Although the rare earth market is experiencing a challenging period, with lower prices acting as a drag on the sector, many countries are still maintaining a bullish outlook and are seeking to ramp up production.
While China, Australia and the US continue to dominate rare earth element (REE) industry column inches, more investors are casting their attention to developing nations and the potential production opportunities that they hold. India is fast becoming the center of attention in this regard as it becomes more vocal about its intent to enter and compete within the REE sphere.
Processing plant running by 2013
According to a local media report, India has set itself the target of having a monazite processing plant with a capacity of 10,000 tonnes up and running by December 2012. Monazite is a mineral that contains rare earth metals such as cerium, lanthanum and thorium. The facility will be based in Odisha’s Puri district, the second region to show potential following the discovery of REE deposits in the coastal areas of the Ganjam district.
Meanwhile, Indian Rare Earths (IREL), a government-owned firm, has been awarded the rights to mine REEs in Odisha after a survey by the Atomic Minerals Directorate for Exploration and Research revealed that it contains deposits of REEs.
“The Odisha plant could be commissioned by December. We will carry out dry runs, and hopefully, start production early next year,” Mineweb quoted R.N. Patra, chairman of IREL, as saying. The plant’s production would constitute 4 percent of current global REE production.
Patra outlined that the plant will cost $25 million and will be able to handle 2,250 tonnes of REEs at any given time. The refined product will be separated at IREL’s Aluva facility in Kerala for domestic consumption, and the remaining quantities will be exported. No official estimates in relation to India’s export capabilities have been outlined yet.
India not new to the REE game
It is not the first time that the South Asian giant has shown potential within the sector. Until 2004, India was actively involved in building its REE production capabilities, but suspended operations when it could no longer compete with Chinese prices. Having noted the global call for an expanded source of REEs, the manufacturing powerhouse is once again taking steps to compete within the market.
In 2010, Toyota Tsusho (TSE:8015) and the company’s Indian subsidiary, Toyotsu Rare Earths Orissa Private, announced a partnership aimed at constructing a manufacturing plant for the processing of rare earth oxides in the country’s Orissa state.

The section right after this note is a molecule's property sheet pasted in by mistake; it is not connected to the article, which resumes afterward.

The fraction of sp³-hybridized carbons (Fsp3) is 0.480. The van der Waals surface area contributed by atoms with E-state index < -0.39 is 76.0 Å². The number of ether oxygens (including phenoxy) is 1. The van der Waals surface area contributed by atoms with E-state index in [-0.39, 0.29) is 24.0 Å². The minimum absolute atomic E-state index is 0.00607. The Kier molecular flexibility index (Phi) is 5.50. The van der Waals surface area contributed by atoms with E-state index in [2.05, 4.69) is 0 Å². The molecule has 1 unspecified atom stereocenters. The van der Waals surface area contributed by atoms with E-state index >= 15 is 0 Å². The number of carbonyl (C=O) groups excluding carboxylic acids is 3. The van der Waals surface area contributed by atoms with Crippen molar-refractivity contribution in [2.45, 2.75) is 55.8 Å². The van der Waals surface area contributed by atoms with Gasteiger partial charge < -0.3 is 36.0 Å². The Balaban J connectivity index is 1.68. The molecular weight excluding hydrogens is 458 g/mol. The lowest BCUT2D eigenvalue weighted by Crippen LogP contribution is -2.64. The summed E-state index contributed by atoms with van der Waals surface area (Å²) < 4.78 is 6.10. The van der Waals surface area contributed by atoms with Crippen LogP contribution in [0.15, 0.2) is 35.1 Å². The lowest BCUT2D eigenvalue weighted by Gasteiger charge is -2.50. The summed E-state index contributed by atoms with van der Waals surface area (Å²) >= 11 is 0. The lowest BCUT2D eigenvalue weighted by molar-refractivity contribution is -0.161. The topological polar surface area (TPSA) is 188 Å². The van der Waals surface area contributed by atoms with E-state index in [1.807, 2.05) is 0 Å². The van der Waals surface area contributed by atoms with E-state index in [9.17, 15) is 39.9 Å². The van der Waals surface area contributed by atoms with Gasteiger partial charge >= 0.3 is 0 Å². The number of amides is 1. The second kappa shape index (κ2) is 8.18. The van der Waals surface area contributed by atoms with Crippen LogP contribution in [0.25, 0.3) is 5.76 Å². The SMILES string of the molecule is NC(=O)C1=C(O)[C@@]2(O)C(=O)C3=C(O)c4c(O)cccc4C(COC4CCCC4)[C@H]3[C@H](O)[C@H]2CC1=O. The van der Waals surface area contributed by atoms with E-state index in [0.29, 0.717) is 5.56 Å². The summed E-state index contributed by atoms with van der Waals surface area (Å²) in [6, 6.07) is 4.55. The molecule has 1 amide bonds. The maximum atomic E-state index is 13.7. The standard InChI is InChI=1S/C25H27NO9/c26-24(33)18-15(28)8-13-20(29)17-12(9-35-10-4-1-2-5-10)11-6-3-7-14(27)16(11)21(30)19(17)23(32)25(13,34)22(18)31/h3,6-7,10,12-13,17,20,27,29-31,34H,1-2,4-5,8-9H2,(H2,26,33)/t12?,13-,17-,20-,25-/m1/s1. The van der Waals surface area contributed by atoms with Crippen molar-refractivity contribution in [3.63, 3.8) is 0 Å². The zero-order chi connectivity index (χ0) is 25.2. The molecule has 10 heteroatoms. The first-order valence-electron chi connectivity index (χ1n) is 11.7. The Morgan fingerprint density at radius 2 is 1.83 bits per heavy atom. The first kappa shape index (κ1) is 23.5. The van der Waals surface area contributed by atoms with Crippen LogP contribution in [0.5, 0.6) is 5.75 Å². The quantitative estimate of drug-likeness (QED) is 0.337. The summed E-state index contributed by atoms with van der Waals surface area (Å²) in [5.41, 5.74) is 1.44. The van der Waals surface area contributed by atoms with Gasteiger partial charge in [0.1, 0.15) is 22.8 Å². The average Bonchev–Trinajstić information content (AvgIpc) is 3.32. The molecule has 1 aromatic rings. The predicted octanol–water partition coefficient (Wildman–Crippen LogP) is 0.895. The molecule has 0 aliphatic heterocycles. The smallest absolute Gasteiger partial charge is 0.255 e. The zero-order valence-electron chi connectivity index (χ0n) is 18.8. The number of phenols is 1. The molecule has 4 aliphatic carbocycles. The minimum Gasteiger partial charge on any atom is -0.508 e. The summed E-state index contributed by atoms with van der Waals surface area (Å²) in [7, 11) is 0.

While progress on the project has been somewhat stagnant, both companies recently outlined their commitment to the promotion of local REE capabilities. At India’s first ministerial-level economic dialogue in New Delhi earlier this year, officials from both countries confirmed that the project will be moving forward. According to the parties involved, elements to be produced include lanthanum, cerium and neodymium, and it is estimated that production at the plant will reach 4,000 tons per year. Most of that amount will be exported to Japan, and is enough to meet 14 percent of that nation’s annual consumption.
According to Japan Oil, Gas and Metals National, India currently has access to 1.1 million tons of rare earths — the world’s fifth-largest reserve base — but it produces no more than 2,700 tons per annum. Both parties hope that Japan’s booming technology sector will have the knock-on effect of promoting rare earth production in resource-rich India while also improving its recovery efficiency.
REE deep-sea mining capabilities
India surprised analysts earlier this year when it announced that it too has joined the race to explore and develop deep-sea mining for REEs. The push reflects its concern that China’s deep-sea excavations will further increase its dominance over the sector.
Deep-sea mining will help meet the “critical and strategic needs of the country, particularly in the area of access to rare earth materials,” said Ashwani Kumar, India’s minister of planning, science and technology, and earth sciences, during the announced deep-sea deployments.
The government currently has two ships prospecting for reserves off the southern coast of India, and while REE deposits are abundant on the ocean floor, India has never undertaken any mining there on an industrial scale, according to The Wall Street Journal.
India’s intent to become a force within the REE market is clear. Its manufacturing ability and large labor force might very well allow it to rise through the ranks of the REE supply chain a lot more swiftly than most. At the same time, many analysts and investors might be questioning the timing of its re-entry into the market as rare earth prices are currently on the decline.
Even so, speculators would do well to note the ever-more-vocal call for a more diversified production base from REE-dependent nations. India has done well by setting up partnerships with nations, including Japan, that have been clearly trying to decrease their dependence on Chinese stockpiles. Many will view relationships such as this as a positive sign for the country, while the region’s expanding middle class will very likely lead to an increase in domestic demand over the medium to long term.
While India is still in the early stages of the REE game, it boasts a wealth of reserves and production potential and seems to have the ability to become a global force in the future.
Securities Disclosure: I, Adam Currie, hold no direct investment interest in any company mentioned in this article.